High blood pressure is common in cats with chronic kidney disease (CKD) and if untreated can lead to severe end organ damage and further promote kidney damage. This complex link between hypertension and CRF suggests that therapies targeting a potential pathophysiological mechanism linking these two processes may be superior in treating feline renal hypertension. The aim of our study therefore was to validate a urotensin assay for cat plasma and determine plasma levels of urotensin-II, a potent vasoconstrictor peptide produced in the kidney, in cats with renal hypertension and in healthy controls.
Systolic blood pressure (SBP) measurements were obtained and plasma creatinine levels determined in 60 cats (xmale, xfemale, average age: 12.7±4.4 years). EDTA plasma was collected for analysis using a commercial urotensin-II (U-II) enzyme-linked immunoassay (EK-071-05, Phoenix Pharmaceuticals, Belmont, CA, USA). Assay validation examined assay specificity in cat plasma (dilutional parallelism and recovery). Cats were grouped according to their blood pressure (hypertension defined as repeated SBP measurements > 170mmHg or a single measurement combined with characteristic ocular lesions) and renal status (CKD defined as plasma creatinine persistently > 177µmol/L associated with urine specific gravity <1.035) and U-II levels compared between groups using Mann-Whitney-U or Kruskall-Wallis test (p<0.05 indicating statistical significance). Hypertensive cats with no evidence of CKD were categorised as idiopathic hypertensives (iHT).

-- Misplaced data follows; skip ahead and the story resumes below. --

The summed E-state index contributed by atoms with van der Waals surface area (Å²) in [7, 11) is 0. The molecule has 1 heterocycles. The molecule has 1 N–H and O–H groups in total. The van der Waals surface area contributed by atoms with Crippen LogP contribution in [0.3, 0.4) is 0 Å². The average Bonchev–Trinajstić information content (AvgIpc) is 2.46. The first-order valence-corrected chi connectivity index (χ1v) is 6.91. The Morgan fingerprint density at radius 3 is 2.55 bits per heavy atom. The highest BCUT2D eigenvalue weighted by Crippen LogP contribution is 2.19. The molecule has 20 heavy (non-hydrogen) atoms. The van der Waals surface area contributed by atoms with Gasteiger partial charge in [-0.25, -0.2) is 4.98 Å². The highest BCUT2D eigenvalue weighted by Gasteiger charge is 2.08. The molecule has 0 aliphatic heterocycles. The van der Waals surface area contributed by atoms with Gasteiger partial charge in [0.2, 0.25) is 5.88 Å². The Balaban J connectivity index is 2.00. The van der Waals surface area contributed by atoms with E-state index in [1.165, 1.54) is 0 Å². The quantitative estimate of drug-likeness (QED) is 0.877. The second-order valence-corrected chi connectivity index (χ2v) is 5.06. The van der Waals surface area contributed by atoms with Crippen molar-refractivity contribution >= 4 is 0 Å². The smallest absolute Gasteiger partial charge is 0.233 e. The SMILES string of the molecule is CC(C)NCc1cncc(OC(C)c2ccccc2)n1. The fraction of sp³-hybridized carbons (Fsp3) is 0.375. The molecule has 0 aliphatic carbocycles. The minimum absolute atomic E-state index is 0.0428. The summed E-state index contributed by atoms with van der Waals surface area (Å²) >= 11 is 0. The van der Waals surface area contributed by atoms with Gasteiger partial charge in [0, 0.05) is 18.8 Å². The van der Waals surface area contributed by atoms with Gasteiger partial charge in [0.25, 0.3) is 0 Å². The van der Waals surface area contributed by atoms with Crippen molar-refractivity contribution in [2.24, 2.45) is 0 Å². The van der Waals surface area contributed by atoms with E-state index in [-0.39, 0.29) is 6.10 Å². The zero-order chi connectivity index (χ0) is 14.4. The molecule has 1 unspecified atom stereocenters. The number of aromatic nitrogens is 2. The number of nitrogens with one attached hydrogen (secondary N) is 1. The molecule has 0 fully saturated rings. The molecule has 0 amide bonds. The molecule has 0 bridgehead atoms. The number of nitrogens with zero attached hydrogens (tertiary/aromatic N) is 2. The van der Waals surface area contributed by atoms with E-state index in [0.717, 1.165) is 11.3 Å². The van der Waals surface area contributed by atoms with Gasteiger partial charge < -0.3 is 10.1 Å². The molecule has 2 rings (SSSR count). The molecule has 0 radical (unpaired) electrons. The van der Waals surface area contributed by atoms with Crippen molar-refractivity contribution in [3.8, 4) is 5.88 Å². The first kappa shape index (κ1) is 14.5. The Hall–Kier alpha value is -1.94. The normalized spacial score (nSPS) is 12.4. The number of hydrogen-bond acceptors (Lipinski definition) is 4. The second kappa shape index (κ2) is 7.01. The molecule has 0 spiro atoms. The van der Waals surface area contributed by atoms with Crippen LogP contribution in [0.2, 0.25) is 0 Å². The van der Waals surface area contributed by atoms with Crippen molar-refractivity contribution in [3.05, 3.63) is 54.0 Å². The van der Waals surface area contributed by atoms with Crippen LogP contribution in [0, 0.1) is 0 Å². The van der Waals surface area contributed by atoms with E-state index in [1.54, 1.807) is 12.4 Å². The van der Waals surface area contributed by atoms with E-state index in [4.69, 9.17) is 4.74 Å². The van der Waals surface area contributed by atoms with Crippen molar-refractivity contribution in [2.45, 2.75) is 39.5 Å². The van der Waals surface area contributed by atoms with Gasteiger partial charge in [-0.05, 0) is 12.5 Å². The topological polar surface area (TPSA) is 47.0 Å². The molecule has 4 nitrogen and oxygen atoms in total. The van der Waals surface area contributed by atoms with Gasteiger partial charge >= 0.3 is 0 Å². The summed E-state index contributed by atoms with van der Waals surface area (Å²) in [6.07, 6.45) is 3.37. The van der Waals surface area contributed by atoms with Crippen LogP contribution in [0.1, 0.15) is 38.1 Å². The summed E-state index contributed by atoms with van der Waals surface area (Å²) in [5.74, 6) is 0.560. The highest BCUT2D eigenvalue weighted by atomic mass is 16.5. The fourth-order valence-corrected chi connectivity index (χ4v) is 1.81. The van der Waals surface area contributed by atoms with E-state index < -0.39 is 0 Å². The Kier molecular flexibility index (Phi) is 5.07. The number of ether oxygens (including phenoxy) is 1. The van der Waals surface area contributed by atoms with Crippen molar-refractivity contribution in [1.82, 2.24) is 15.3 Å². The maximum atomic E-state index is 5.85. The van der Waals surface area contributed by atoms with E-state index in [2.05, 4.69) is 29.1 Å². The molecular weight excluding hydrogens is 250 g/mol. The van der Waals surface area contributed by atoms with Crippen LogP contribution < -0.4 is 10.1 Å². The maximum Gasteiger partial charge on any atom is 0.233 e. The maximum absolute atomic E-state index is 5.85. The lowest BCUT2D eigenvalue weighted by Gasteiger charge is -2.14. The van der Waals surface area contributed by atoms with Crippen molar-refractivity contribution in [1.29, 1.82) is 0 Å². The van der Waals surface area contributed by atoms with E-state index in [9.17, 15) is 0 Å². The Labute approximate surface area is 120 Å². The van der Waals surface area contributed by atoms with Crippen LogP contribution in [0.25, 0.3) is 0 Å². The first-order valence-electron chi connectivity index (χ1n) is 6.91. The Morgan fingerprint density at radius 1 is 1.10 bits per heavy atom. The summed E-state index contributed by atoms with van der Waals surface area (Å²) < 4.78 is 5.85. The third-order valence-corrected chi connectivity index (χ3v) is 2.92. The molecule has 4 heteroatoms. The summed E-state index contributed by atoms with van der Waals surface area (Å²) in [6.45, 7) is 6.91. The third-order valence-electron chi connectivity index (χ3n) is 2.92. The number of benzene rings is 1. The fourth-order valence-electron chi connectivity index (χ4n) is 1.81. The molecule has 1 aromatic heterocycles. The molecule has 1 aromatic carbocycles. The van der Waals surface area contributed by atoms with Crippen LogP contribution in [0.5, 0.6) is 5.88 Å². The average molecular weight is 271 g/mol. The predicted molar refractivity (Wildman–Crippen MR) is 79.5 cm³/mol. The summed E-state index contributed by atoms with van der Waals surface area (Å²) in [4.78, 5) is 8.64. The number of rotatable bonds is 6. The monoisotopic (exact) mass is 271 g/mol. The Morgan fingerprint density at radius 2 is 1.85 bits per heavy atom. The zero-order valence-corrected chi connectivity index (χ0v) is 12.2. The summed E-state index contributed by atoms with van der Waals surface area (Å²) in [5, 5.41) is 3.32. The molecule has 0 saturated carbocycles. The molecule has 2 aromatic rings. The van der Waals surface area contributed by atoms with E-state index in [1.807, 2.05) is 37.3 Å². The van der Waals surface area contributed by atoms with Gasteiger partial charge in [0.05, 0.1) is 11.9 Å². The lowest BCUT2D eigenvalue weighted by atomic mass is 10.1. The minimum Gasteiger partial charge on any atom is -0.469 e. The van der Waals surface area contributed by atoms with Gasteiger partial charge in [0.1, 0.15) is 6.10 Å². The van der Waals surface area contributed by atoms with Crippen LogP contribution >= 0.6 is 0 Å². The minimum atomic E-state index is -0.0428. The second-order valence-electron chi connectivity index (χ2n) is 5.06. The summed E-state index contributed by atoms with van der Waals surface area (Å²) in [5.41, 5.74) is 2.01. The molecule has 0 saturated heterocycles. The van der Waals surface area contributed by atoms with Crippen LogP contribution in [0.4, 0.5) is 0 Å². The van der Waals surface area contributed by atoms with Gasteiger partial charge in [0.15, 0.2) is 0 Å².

Dilution curves of feline samples were parallel to the standard curve and recovery was greater than 70%. U-II levels were significantly lower in hypertensive cats compared to normal controls (median (25-75 percentile): 0.27ng/ml (0.23-0.61) vs. 0.35ng/ml (0.27-0.74), p=0.044). However, U-II levels were not different between normotensive and hypertensive cats with CKD (non-hypertensive and non-azotemic: 0.41ng/ml (0.24-0.65); non-hypertensive and azotemic: 0.3ng/ml (0.23-0.54); hypertensive and non-azotemic/iHT: 0.26ng/ml (0.18-0.44); hypertensive and azotemic: 0.29ng/ml (0.23-0.36); p=0.23) and no correlation observed between urotensin-II, creatinine and SBP (p=0.15/0.19 respectively).
In this study we report for the first time plasma U-II levels in the cat. Despite the reported upregulation of plasma U-II in experimental renal failure in the rat and in human patients with high blood pressure, our findings, showing strong overlap of plasma urotensin-II levels in cats with hypertension compared to normotensive controls animals, and demonstrating no significant difference in U-II between normotensive and hypertensive cats with CRF, suggest that changes in plasma levels of this vasoactive renal peptide hormone do not play a significant role in the pathogenesis of feline renal hypertension. Indeed, our results suggest urotensin production may be physiologically down-regulated in hypertensive cats.